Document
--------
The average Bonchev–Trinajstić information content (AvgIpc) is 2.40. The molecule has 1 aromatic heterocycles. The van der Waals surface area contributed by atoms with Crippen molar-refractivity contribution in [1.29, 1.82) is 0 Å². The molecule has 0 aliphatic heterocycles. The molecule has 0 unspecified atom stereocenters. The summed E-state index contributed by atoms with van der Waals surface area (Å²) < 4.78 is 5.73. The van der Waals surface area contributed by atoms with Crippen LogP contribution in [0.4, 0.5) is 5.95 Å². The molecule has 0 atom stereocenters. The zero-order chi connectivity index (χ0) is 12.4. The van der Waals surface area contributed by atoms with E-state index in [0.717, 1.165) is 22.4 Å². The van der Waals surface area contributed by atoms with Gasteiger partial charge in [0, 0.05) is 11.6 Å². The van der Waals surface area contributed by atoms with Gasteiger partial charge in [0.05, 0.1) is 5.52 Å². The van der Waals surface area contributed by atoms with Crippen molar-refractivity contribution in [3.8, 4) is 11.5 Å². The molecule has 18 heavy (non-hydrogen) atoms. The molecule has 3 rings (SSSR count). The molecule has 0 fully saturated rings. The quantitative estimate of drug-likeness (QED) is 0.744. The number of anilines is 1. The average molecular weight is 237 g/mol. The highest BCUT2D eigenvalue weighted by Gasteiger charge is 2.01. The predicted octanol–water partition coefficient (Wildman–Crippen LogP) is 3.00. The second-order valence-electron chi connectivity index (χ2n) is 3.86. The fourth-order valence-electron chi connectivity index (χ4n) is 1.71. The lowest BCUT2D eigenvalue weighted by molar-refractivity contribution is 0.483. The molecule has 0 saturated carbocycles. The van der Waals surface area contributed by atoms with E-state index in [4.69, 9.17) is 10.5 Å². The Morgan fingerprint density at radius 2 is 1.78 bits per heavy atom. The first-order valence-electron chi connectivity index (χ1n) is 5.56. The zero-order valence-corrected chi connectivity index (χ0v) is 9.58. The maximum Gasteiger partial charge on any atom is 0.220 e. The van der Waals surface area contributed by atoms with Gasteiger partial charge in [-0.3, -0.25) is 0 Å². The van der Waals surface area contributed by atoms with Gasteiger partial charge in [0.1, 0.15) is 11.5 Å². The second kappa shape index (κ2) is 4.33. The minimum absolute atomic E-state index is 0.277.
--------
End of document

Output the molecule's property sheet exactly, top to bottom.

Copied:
The average Bonchev–Trinajstić information content (AvgIpc) is 2.40. The molecule has 1 aromatic heterocycles. The van der Waals surface area contributed by atoms with Crippen molar-refractivity contribution in [1.29, 1.82) is 0 Å². The molecule has 0 aliphatic heterocycles. The molecule has 0 unspecified atom stereocenters. The summed E-state index contributed by atoms with van der Waals surface area (Å²) < 4.78 is 5.73. The van der Waals surface area contributed by atoms with Crippen LogP contribution in [0.4, 0.5) is 5.95 Å². The molecule has 0 atom stereocenters. The zero-order chi connectivity index (χ0) is 12.4. The van der Waals surface area contributed by atoms with E-state index in [0.717, 1.165) is 22.4 Å². The van der Waals surface area contributed by atoms with Gasteiger partial charge in [0, 0.05) is 11.6 Å². The van der Waals surface area contributed by atoms with Gasteiger partial charge in [0.05, 0.1) is 5.52 Å². The van der Waals surface area contributed by atoms with Crippen molar-refractivity contribution in [3.8, 4) is 11.5 Å². The molecule has 18 heavy (non-hydrogen) atoms. The molecule has 3 rings (SSSR count). The molecule has 0 fully saturated rings. The quantitative estimate of drug-likeness (QED) is 0.744. The number of anilines is 1. The average molecular weight is 237 g/mol. The highest BCUT2D eigenvalue weighted by Gasteiger charge is 2.01. The predicted octanol–water partition coefficient (Wildman–Crippen LogP) is 3.00. The second-order valence-electron chi connectivity index (χ2n) is 3.86. The fourth-order valence-electron chi connectivity index (χ4n) is 1.71. The lowest BCUT2D eigenvalue weighted by molar-refractivity contribution is 0.483. The molecule has 0 saturated carbocycles. The van der Waals surface area contributed by atoms with E-state index in [4.69, 9.17) is 10.5 Å². The Morgan fingerprint density at radius 2 is 1.78 bits per heavy atom. The first-order valence-electron chi connectivity index (χ1n) is 5.56. The zero-order valence-corrected chi connectivity index (χ0v) is 9.58. The maximum Gasteiger partial charge on any atom is 0.220 e. The van der Waals surface area contributed by atoms with Gasteiger partial charge in [-0.3, -0.25) is 0 Å². The van der Waals surface area contributed by atoms with Gasteiger partial charge in [0.1, 0.15) is 11.5 Å². The second kappa shape index (κ2) is 4.33. The minimum absolute atomic E-state index is 0.277.